Dr George Murray Levick was the first to record such behaviour in 1911 and 1912 and published them in his book Antarctic Penguins. His notes about Adélie penguin were deemed too indecent for publication at that time. Later on they were rediscovered and published in the journal Polar Record in 2012. Dr. Levick, who was a British Antarctic explorer, naval surgeon and founder of the Public Schools Exploring Society (now the British Exploring Society) observed these birds at Cape Adare, the site of the largest Adélie penguin rookery in the world.

King penguin (Aptenodytes patagonicus)

Some penguins in New York zoos were reported to have formed same-sex pairs. A pair of male king penguins in Odense Zoo in Denmark adopted an abandoned egg and proceeded on to incubate and raise the chick. Zoos in Germany and Japan have also documented homosexual behavior in male penguins. Such couples have been found building nests together and use a stone as a substitute for an egg. Researchers at Rikkyo University in Tokyo found 20 homosexual pairs at 16 major aquariums and zoos in Japan.

African penguin, also known as  Jackass or Black-footed penguin

African penguin, also known as Jackass or Black-footed penguin  (pix SShukla)

African penguins (Spheniscus demersus)

Buddy and Pedro, a pair of male African penguins (Spheniscus demersus), were separated by the Toronto Zoo staff to mate with female penguins. Buddy has since paired off with a female. Suki and Chupchikoni are two female African penguins that pair bonded at the Ramat Gan Safari in Israel. Chupchikoni was assumed to be male until her blood was tested. They are also known as jackass penguin and black-footed penguin.

Magellanic penguins (Spheniscus magellanicus)

A pair of male Magellanic penguins (Spheniscus magellanicus), a South American bird, who had shared a burrow for six years at the San Francisco Zoo and raised a surrogate chick, split when the male of a pair in the next burrow died and the female sought a new mate.

Humboldt penguins (Spheniscus humboldti)

In Germany, management of Bremerhaven Zoo in an attempt to encourage reproduction of endangered Humboldt penguins (Spheniscus humboldti) imported some females from Sweden and tried to separate three male pairs, but they couldn’t succeed. The director of the zoo admitted that the relationships were “too strong” between the homosexual pairs. In 2014 Jumbs and Hurricane, a male pair of the same species at Wingham Wildlife Park became the center of international media attention as they, pair bonded a number of years earlier, successfully hatched and reared an egg given to them as surrogate parents after the mother abandoned it halfway through incubation.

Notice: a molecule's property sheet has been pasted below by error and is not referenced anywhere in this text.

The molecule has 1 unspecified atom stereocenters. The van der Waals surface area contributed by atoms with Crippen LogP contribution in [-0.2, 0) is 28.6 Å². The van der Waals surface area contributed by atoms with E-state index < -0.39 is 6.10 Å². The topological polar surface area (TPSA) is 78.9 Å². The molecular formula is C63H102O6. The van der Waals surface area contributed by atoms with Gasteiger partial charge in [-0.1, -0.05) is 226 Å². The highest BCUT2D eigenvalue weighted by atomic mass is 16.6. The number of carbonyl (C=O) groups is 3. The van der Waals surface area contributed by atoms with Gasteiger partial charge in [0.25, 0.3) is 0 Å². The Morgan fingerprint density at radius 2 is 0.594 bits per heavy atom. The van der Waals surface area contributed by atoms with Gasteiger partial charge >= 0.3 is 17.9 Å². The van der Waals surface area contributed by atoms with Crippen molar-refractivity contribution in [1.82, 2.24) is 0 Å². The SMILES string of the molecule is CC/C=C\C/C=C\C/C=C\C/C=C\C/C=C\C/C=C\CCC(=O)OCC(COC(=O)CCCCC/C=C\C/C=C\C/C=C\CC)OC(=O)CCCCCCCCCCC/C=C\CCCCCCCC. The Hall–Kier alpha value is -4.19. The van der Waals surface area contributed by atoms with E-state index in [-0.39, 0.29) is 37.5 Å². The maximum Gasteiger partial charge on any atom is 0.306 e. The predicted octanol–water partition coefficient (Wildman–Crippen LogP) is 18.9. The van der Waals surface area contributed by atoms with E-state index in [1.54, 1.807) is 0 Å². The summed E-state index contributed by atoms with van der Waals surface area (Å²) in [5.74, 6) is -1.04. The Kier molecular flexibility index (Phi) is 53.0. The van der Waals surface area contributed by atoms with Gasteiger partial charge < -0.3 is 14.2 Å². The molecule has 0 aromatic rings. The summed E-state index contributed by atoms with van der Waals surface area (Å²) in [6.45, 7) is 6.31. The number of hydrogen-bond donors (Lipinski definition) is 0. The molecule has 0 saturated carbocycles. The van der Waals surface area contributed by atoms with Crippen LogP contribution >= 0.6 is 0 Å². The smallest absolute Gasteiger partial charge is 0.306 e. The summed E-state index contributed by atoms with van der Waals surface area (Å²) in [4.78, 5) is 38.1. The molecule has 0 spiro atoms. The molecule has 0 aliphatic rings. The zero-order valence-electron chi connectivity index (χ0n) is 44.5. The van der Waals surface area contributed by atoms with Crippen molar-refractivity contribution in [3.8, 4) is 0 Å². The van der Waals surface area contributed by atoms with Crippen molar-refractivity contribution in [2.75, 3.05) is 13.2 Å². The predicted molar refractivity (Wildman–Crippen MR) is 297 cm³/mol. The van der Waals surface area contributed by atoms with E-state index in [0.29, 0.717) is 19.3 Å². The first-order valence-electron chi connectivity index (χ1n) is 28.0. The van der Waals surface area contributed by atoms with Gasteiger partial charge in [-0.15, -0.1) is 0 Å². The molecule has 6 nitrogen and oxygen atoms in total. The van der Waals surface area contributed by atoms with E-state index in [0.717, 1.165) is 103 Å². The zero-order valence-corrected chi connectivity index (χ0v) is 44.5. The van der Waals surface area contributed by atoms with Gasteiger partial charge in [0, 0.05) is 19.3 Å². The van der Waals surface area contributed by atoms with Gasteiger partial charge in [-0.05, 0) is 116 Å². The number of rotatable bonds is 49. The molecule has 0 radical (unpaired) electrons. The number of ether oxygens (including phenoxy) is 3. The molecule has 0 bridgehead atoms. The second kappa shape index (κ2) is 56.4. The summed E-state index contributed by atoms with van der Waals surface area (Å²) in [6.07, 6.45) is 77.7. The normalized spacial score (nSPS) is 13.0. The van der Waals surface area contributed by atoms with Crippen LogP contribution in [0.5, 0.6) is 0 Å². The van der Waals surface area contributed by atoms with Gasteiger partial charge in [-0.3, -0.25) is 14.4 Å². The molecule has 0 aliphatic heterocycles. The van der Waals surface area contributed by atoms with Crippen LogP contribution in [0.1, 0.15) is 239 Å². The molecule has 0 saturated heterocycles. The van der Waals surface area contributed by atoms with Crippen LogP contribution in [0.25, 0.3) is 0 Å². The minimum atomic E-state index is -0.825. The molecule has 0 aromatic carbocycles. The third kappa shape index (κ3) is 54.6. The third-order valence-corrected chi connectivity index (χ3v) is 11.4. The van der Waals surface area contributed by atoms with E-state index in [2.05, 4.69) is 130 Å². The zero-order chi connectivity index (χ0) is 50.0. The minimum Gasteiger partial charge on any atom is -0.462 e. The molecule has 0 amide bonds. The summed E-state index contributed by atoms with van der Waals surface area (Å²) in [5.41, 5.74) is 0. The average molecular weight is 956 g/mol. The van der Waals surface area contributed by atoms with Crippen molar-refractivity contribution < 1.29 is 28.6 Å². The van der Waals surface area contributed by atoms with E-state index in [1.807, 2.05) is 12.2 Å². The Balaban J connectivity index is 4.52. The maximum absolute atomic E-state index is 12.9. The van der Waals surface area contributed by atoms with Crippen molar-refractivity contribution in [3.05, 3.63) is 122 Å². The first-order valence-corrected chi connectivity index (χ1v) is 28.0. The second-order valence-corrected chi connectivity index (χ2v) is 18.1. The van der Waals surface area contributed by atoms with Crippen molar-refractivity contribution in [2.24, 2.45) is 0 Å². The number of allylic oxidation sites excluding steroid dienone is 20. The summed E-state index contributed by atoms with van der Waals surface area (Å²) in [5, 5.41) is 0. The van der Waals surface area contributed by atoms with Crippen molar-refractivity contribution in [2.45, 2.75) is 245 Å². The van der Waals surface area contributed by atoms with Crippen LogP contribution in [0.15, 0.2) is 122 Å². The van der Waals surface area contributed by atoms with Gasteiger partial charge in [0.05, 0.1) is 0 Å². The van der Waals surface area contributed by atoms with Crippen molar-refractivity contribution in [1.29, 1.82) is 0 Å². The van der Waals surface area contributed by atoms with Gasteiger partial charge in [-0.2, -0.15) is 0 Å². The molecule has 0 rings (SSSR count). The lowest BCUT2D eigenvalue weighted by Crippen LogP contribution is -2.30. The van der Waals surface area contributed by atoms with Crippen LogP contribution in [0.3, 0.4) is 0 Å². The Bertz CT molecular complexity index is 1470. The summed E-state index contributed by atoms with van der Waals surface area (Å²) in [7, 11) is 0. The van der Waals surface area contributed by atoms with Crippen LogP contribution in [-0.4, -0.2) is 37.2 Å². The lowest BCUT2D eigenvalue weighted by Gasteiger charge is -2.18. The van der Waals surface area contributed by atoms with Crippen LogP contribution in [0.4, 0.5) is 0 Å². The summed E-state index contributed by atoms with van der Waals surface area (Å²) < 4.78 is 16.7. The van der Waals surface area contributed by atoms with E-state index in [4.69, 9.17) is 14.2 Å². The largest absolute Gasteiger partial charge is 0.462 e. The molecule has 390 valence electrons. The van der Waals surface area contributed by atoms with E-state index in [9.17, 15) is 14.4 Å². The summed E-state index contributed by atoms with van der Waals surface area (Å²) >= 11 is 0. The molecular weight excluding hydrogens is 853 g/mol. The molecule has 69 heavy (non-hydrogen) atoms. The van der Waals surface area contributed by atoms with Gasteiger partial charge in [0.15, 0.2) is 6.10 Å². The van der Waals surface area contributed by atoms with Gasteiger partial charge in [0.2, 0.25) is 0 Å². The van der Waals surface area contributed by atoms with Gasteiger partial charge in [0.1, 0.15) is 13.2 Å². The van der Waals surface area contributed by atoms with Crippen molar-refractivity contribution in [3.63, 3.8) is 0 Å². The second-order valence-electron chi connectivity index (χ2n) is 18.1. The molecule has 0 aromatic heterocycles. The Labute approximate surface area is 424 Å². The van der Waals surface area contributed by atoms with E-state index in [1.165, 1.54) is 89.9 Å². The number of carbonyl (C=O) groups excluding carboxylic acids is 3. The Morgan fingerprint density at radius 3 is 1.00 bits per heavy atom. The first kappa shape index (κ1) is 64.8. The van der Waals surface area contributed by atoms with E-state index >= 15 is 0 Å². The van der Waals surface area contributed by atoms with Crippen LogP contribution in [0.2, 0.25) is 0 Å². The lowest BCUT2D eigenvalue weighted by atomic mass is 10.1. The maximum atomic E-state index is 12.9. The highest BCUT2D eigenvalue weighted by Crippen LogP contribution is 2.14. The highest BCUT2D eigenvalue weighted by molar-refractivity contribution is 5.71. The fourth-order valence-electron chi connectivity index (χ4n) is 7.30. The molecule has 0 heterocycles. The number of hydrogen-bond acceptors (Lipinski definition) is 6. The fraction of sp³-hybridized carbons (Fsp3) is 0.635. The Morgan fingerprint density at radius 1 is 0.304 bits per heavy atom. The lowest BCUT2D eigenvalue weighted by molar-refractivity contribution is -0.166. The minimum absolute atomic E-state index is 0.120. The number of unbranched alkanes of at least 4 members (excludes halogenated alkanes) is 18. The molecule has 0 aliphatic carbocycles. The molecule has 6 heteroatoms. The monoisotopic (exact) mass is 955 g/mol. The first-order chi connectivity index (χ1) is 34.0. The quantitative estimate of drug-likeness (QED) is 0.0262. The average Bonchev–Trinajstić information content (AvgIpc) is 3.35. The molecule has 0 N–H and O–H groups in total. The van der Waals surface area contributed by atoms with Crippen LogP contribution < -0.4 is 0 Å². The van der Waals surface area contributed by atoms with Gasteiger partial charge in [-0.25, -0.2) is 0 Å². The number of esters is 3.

Chinstrap penguins (Pygoscelis antarcticus)

In 1998, zoo keepers of New York City’s Central Park Zoo observed a same-sex male pair – Roy and Silo – of chinstrap penguins performing mating rituals, although no actual sexual acts were witnessed. The pair attempted to hatch a rock as if it were an egg. Seeing this zoo staff gave them an egg from another pair that couldn’t hatch it. From this egg Roy and Silo successfully raised a female chick, named Tango.

After becoming an adult Tango herself formed a same-sex relationship with another female penguin. Thus Roy and Silo inspired the practice of giving eggs to same-sex pairings around the world.

Laysan Albatross (Phoebastria immutabilis)

Same-sex pairs among these gull-like albatrosses are usually consists of two females. This is the second most common seabird in the Hawaiian Islands, with an estimated population of 2.5 million individuals, and is still expanding its range to new islands.

During the study of a Laysan albatross colony on Oahu Island of Hawaii it was found that the sex ratio of male to female was 2 to 3 and 31 per cent of all pairs were between females.

Paired females can successfully breed when their eggs are fertilized by males. This phenomenon has been found useful for the purpose of conservation on the various Hawaiian Islands, where research teams have successfully swapped unfertilized eggs from female-female pairs with fertile eggs taken from pairs nesting on military airfields and in other unsafe nesting areas. The female-female pairs then hatch and raise the foster-chicks.

Black Swan - 5; pix SShukla; Chandigarh; January 2011 (Small File)Black swans (Cygnus atratus)

Black swans, a large waterbird that breeds mainly in the southeast and southwest regions of Australia, are mostly monogamous birds that pair for life, but they also have divorce rate of about 6%. The paternity tests conducted on these birds in recent studies have shown that around a third of all broods had extra-pair paternity.

It is estimated that one-quarter of all pairs in these birds are homosexual and that too mostly between males. To obtain eggs such pairs usually steal nests or form temporary threesomes with females; after the eggs are laid they drive her away and take full control of the nest and the eggs.